Central Bank governor warns of potential fall in house prices

John McGuinness says so-called vulture funds ‘running rings’ around the Central Bank

The governor of the Central Bank has warned that house prices could fall as supply picks up over the next two to three years and other factors such as higher interest rates and Brexit come into play.

In one of his starkest warnings to date, Philip Lane told the Oireachtas Finance Committee that there was now a "material risk of a reversal in house prices" . He was speaking as the latest official figures showed property prices accelerated by nearly 13 per cent year-on-year in March.

There were multiple reasons why this current momentum could “go into reverse”, Mr Lane said. “In the mid 2000s there was a very big house-building response here and that’s part of the reason why house prices eventually tumbled so much – the overhang of so much supply.”

He warned that a period of higher interest rates in Europe, a possible slowdown in income growth, Brexit and risks to international trade could similarly halt the current trajectory.


“This is why we have our mortgage rules – in order to avoid the risk of excessive debt being taken on at exactly the wrong time,” he told the committee.

“I am troubled by the temptation in some quarters to believe it’s one direction only. Over time house prices tend to rise in line with incomes, but over a shorter period it’s not a one-way bet.”

Affordability crisis

Mr Lane acknowledged there was an “affordability crisis” in the Irish housing market that could only be resolved by building more affordable homes either privately or with the State’s backing.

While the increase in house prices in recent years in part reflected the strong increase in employment and aggregate household incomes, the “primary influence has been the limited supply response”, he said, noting that the number of residential properties listed for sale was still at its lowest level since early 2007.

He said Central Bank research pointed to house completions of approximately 23,500 units in 2018 and 28,500 in 2019. “However, these projections are below current estimated housing demand of 30,000-35,000 per annum outlined in Project Ireland 2040.”

During his appearance at the committee, Mr Lane repeatedly clashed with committee chairman John McGuinness and Fianna Fáil’s Michael McGrath on the issue of regulating so-called vulture funds.

Mr McGrath said current Central Bank powers to regulate service providers rather than the funds themselves was not sufficient to protect consumers, and this point had now been accepted politically even if the Central Bank refused to acknowledge it.

Mr McGuinness went a step further, claiming that funds were “running rings around the Central Bank in order to push people out of their homes”.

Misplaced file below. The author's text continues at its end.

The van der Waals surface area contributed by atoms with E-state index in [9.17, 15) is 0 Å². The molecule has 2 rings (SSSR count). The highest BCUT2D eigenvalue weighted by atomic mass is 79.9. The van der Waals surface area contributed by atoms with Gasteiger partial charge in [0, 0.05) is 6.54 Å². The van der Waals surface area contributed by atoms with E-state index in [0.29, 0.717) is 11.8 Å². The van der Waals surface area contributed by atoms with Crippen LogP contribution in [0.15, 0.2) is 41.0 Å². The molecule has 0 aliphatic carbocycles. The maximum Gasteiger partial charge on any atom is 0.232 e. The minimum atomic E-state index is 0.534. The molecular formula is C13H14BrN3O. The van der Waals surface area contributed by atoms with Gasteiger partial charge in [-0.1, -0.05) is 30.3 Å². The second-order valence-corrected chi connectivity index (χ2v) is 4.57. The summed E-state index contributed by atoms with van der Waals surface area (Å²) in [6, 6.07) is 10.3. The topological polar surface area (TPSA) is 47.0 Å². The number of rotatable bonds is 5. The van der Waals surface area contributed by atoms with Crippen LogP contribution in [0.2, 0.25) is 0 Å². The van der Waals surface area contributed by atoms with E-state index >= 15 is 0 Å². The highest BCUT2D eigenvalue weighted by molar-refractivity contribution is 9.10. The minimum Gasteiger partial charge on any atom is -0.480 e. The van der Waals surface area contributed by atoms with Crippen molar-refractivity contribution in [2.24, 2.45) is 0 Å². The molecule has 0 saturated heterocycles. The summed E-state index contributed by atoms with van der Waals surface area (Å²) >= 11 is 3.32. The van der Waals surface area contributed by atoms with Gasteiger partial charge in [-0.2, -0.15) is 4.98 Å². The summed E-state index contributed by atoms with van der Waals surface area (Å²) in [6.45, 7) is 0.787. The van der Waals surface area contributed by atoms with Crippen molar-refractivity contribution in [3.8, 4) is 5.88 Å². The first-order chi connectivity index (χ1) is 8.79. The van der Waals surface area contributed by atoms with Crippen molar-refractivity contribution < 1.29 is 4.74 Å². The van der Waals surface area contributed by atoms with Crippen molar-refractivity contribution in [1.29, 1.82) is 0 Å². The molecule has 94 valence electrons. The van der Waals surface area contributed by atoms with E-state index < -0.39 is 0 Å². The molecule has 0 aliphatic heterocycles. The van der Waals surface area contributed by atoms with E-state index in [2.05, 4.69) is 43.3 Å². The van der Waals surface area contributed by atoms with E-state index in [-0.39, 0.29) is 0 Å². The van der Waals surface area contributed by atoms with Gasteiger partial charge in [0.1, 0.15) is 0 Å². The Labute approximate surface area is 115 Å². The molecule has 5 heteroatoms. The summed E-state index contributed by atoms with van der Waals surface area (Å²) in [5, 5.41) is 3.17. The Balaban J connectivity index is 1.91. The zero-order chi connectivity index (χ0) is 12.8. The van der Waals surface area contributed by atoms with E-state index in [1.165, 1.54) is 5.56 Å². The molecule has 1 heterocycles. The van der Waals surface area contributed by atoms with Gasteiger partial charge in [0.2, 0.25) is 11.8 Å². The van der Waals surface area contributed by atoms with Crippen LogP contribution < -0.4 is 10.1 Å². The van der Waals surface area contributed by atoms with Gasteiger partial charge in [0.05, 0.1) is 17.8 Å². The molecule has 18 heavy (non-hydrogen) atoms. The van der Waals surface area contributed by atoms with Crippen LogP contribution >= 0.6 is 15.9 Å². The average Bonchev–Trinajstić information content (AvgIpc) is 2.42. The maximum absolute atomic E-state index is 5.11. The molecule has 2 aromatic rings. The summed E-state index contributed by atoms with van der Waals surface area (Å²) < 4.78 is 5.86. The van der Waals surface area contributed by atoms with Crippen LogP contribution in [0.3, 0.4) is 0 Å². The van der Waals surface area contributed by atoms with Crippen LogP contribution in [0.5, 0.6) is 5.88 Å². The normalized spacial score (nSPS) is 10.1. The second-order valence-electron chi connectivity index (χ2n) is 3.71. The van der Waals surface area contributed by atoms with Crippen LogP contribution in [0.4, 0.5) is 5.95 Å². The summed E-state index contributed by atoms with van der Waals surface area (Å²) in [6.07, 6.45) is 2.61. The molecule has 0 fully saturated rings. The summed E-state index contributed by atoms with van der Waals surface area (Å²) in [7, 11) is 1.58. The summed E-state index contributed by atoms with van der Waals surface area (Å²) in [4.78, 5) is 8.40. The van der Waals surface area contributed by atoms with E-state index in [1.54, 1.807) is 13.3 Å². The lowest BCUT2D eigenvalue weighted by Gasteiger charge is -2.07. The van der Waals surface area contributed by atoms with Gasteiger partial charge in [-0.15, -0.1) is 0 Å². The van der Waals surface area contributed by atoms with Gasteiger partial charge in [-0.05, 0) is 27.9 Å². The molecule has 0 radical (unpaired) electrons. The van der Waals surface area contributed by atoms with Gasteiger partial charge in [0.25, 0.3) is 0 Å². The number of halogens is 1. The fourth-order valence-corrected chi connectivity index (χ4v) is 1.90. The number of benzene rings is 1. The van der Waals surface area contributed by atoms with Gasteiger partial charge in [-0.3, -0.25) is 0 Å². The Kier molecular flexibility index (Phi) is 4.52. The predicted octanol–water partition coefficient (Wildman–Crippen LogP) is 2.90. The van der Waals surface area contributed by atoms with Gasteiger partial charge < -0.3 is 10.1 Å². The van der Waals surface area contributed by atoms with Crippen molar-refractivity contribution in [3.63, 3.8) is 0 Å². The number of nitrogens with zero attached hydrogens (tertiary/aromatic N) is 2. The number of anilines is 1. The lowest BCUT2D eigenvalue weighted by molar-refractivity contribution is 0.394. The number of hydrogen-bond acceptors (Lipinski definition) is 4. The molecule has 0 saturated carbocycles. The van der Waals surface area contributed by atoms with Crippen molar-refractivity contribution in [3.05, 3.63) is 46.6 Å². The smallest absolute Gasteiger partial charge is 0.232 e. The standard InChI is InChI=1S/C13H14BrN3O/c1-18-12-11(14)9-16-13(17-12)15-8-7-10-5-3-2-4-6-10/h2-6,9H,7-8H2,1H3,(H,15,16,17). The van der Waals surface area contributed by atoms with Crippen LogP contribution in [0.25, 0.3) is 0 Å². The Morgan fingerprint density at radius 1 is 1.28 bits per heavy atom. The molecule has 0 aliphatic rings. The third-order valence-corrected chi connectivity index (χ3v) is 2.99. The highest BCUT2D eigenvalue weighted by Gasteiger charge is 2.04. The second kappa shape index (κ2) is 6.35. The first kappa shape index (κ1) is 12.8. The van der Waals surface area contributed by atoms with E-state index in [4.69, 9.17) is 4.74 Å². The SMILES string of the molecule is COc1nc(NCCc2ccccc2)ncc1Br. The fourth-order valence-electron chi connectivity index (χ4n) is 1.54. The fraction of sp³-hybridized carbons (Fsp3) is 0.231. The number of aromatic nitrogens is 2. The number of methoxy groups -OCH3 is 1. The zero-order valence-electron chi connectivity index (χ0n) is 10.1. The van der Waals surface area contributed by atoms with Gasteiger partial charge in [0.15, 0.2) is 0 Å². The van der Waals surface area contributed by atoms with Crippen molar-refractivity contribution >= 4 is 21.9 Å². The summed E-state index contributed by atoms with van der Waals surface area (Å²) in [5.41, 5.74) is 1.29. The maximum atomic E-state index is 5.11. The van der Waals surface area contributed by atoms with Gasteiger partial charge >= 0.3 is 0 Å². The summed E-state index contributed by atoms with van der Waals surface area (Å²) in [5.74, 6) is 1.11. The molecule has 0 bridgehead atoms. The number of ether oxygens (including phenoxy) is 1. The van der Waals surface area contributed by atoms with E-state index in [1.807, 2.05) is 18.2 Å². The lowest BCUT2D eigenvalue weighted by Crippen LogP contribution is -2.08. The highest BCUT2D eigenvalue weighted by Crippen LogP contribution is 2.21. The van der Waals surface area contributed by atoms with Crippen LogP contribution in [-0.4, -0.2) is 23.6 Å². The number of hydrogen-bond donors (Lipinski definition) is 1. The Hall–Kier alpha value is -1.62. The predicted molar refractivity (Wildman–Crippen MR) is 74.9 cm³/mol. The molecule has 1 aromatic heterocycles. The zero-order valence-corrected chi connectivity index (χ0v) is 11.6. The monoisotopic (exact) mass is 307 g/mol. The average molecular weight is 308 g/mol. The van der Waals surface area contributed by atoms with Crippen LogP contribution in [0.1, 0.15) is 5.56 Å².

However, Mr Lane disputed these assertions, claiming there was no real difference in repossession rates between banks and non-banks, and that its regulatory powers over service providers was enough to stop funds from acting inappropriately.

The spat comes as several banks gear up to sell more non-performing loans to third-party funds.

Tracker mortgage scandal

Separately, Mr Lane said the ongoing tracker mortgage scandal had cost banks nearly €1 billion so far. He said provisions by lenders caught up in the overcharging controversy increased to €969 million in March. Some two-thirds (€626m) was attributable to redress and compensation, and €343 million to costs. “ In short, the cost to lenders is fast approaching the €1 billion mark.”

To date, 37,100 customers have been identified as having been wrongly moved off tracker mortgages or overcharged on their existing accounts.

Prof Lane told the committee that the Central Bank’s investigation into the overcharging controversy was “the largest, most complex and significant consumer protection review” undertaken by the regulator.

“This work is extensive and complex: while we are confident that most of the affected customers have been identified, we expect that there will be some further increase in the numbers affected before the examination is concluded.”

The governor indicated that the Central Bank has initiated enforcement proceedings against six lenders: Permanent TSB, Ulster Bank, Bank of Ireland, KBC Bank Ireland, Allied Irish Banks, and EBS.

“In these investigations the Central Bank is considering all possible angles, including potential individual culpability.

“It is important to stress that numbers alone cannot give the full picture of the detrimental, and in some cases, devastating effects that the failures of lenders have had on tracker mortgage customers, up to and including the loss of homes and properties.”

Eoin Burke-Kennedy

Eoin Burke-Kennedy

Eoin Burke-Kennedy is Economics Correspondent of The Irish Times